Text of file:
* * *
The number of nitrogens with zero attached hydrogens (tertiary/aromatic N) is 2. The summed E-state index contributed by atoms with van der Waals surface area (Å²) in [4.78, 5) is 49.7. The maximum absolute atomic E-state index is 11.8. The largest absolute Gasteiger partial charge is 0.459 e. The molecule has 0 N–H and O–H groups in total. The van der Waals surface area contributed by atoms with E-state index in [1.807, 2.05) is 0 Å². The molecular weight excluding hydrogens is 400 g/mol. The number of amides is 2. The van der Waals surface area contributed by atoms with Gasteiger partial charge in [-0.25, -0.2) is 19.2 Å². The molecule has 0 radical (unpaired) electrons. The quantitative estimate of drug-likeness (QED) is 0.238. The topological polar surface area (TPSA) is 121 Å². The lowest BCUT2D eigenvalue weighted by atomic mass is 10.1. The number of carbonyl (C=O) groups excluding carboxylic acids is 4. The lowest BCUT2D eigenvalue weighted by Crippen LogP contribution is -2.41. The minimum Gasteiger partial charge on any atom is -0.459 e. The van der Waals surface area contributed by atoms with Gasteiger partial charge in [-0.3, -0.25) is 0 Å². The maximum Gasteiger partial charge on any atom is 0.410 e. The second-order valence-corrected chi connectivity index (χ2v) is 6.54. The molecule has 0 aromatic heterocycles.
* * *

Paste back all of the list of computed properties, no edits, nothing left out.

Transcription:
The number of nitrogens with zero attached hydrogens (tertiary/aromatic N) is 2. The summed E-state index contributed by atoms with van der Waals surface area (Å²) in [4.78, 5) is 49.7. The maximum absolute atomic E-state index is 11.8. The largest absolute Gasteiger partial charge is 0.459 e. The molecule has 0 N–H and O–H groups in total. The van der Waals surface area contributed by atoms with E-state index in [1.807, 2.05) is 0 Å². The molecular weight excluding hydrogens is 400 g/mol. The number of amides is 2. The van der Waals surface area contributed by atoms with Gasteiger partial charge in [-0.25, -0.2) is 19.2 Å². The molecule has 0 radical (unpaired) electrons. The quantitative estimate of drug-likeness (QED) is 0.238. The topological polar surface area (TPSA) is 121 Å². The lowest BCUT2D eigenvalue weighted by atomic mass is 10.1. The number of carbonyl (C=O) groups excluding carboxylic acids is 4. The lowest BCUT2D eigenvalue weighted by Crippen LogP contribution is -2.41. The minimum Gasteiger partial charge on any atom is -0.459 e. The van der Waals surface area contributed by atoms with Gasteiger partial charge in [-0.3, -0.25) is 0 Å². The maximum Gasteiger partial charge on any atom is 0.410 e. The second-order valence-corrected chi connectivity index (χ2v) is 6.54. The molecule has 0 aromatic heterocycles.